william gillespie and Travis Alber: MORPHEUS 11

Nick Montfort linked to a rather wonderful new piece that poet William Gillespie (of The Unknown fame and publisher and author at Spineless Books) read from yesterday at the &Now festival: MORPHEUS 11, the story of a poet sent to Alpha Centauri to test a nuclear bomb that can destroy a plant, who returns to Earth to discover that Earth has a ring instead of a moon and that there is – perhaps – no longer life there.

Screenshot of Alber and Gillespie's web narrative MORPHEUS 11

The story is told linearly and lasts for about 20 minutes, with no opportunity to pause or rewind – it’s worth watching in a single setting though, both for the story itself and for the grungy space visuals created by Travis Alber: a scratched metal background with a window through which to watch the stars passing by, and dream images superimposed on or maybe reflected in the dull, stained metal.

Screenshot of Alber and Gillespie's web narrative MORPHEUS 11

Eerie music (composed by David Schmudde) supports the words and images. Some of the words pass by as fast as you can read them, while others wait patiently until you click the arrow leading onwards. But you’re always led onwards, and while at first this insistent linearity annoyed me, after a while I sat back and relaxed into it, accepting my temporary and voluntary capitivity as having a certain symmetry to the narrator’s – although my clock was a lot faster than that on his spaceship or that spinning round representign the Earth’s time.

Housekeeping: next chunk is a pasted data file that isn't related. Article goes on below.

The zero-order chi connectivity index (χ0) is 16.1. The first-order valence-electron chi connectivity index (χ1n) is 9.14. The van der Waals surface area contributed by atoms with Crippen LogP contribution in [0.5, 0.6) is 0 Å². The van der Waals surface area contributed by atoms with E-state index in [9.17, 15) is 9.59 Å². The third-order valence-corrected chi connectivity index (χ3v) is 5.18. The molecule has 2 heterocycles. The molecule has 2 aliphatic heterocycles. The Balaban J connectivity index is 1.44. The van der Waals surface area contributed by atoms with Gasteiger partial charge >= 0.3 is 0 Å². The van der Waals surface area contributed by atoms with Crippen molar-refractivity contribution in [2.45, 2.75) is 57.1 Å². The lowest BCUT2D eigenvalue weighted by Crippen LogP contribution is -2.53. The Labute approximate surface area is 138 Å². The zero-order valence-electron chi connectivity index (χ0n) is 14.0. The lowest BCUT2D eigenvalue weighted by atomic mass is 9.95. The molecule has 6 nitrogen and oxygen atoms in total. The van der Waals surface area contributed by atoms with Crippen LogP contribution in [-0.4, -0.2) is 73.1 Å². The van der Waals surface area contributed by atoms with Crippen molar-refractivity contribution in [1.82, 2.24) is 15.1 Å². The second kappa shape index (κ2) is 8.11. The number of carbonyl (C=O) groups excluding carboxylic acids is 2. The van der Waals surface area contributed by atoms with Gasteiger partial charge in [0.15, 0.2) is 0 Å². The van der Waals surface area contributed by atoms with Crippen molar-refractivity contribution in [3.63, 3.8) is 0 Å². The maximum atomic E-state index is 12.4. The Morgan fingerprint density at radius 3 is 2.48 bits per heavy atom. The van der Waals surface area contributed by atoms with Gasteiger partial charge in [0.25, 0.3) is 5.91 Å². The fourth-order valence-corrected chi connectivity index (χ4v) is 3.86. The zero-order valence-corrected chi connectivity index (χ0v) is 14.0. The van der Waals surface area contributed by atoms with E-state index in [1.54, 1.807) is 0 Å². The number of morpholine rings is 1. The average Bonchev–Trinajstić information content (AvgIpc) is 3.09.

The plot of the story reads a little like an echo of science fiction tales I imagine I have read before – the lonely astronaut, the world that destroys itself (over and over in fiction) but the telling is more poetic than a political commentary – America declares war on China, but no reason is given, other than the political situation being increasingly difficult. The true story is perhaps not the political allegory that characterises so much science fiction, but that of the disconnect between astronaut and earth. He looked forward to the mission, looked forward to being alone, to reading vastly and to writing poems. At first communications work well and he sends a poem to Earth every week. But as he is further and further away, contact with Earth becomes increasingly asynchronous. His wife divorces him. He dreams of a red haired woman, but later, in dreams, her son attacks his son, and he contributes to her death. And on returning to Earth, it is empty, completely changed. Even Plato’s works (on his electronic reader) have changed. There is nothing to return to.

Despite the final throbbing question left hanging in the air (until the reader decides there’s probably no more and closes the browser window) there’s more beauty than sadness to this piece. The idea that a poet would be the one sent (willingly) to explode a far-off planet leaves me smiling (bizarrely) and thinking that I might have to watch this piece again.

Definitely worth its twenty minutes.

16. October 2009 by Jill

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